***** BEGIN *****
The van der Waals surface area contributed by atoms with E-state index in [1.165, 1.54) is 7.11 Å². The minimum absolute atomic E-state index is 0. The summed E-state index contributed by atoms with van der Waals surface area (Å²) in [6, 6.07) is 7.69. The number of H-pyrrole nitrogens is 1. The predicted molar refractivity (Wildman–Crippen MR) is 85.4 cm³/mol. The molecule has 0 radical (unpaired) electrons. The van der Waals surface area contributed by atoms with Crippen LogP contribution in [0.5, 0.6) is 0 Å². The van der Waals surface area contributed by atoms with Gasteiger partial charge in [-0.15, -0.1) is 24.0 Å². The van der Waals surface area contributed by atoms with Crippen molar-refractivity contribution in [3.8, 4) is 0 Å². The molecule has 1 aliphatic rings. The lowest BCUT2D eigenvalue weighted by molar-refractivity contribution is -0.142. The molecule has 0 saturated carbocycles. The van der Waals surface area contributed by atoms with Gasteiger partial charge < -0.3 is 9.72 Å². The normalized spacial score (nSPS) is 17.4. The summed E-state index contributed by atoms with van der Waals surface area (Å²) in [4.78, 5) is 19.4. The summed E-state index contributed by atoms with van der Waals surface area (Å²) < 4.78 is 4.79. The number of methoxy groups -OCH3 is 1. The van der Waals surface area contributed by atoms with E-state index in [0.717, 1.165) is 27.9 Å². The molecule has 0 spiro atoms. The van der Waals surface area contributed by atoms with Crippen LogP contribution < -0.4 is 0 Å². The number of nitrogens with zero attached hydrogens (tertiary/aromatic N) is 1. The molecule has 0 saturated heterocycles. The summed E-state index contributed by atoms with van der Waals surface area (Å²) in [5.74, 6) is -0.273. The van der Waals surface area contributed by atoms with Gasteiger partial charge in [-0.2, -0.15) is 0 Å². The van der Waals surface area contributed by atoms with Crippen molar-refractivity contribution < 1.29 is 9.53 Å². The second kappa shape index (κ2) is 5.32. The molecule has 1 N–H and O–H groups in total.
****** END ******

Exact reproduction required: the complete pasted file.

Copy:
The van der Waals surface area contributed by atoms with E-state index in [1.165, 1.54) is 7.11 Å². The minimum absolute atomic E-state index is 0. The summed E-state index contributed by atoms with van der Waals surface area (Å²) in [6, 6.07) is 7.69. The number of H-pyrrole nitrogens is 1. The predicted molar refractivity (Wildman–Crippen MR) is 85.4 cm³/mol. The molecule has 0 radical (unpaired) electrons. The van der Waals surface area contributed by atoms with Crippen LogP contribution in [0.5, 0.6) is 0 Å². The van der Waals surface area contributed by atoms with Gasteiger partial charge in [-0.15, -0.1) is 24.0 Å². The van der Waals surface area contributed by atoms with Crippen molar-refractivity contribution in [3.8, 4) is 0 Å². The molecule has 1 aliphatic rings. The lowest BCUT2D eigenvalue weighted by molar-refractivity contribution is -0.142. The molecule has 0 saturated carbocycles. The van der Waals surface area contributed by atoms with Gasteiger partial charge < -0.3 is 9.72 Å². The normalized spacial score (nSPS) is 17.4. The summed E-state index contributed by atoms with van der Waals surface area (Å²) in [4.78, 5) is 19.4. The summed E-state index contributed by atoms with van der Waals surface area (Å²) < 4.78 is 4.79. The number of methoxy groups -OCH3 is 1. The van der Waals surface area contributed by atoms with E-state index in [0.717, 1.165) is 27.9 Å². The molecule has 0 spiro atoms. The van der Waals surface area contributed by atoms with Crippen LogP contribution < -0.4 is 0 Å². The number of nitrogens with zero attached hydrogens (tertiary/aromatic N) is 1. The molecule has 0 saturated heterocycles. The summed E-state index contributed by atoms with van der Waals surface area (Å²) in [5.74, 6) is -0.273. The van der Waals surface area contributed by atoms with Gasteiger partial charge in [-0.2, -0.15) is 0 Å². The van der Waals surface area contributed by atoms with Crippen molar-refractivity contribution < 1.29 is 9.53 Å². The second kappa shape index (κ2) is 5.32. The molecule has 1 N–H and O–H groups in total.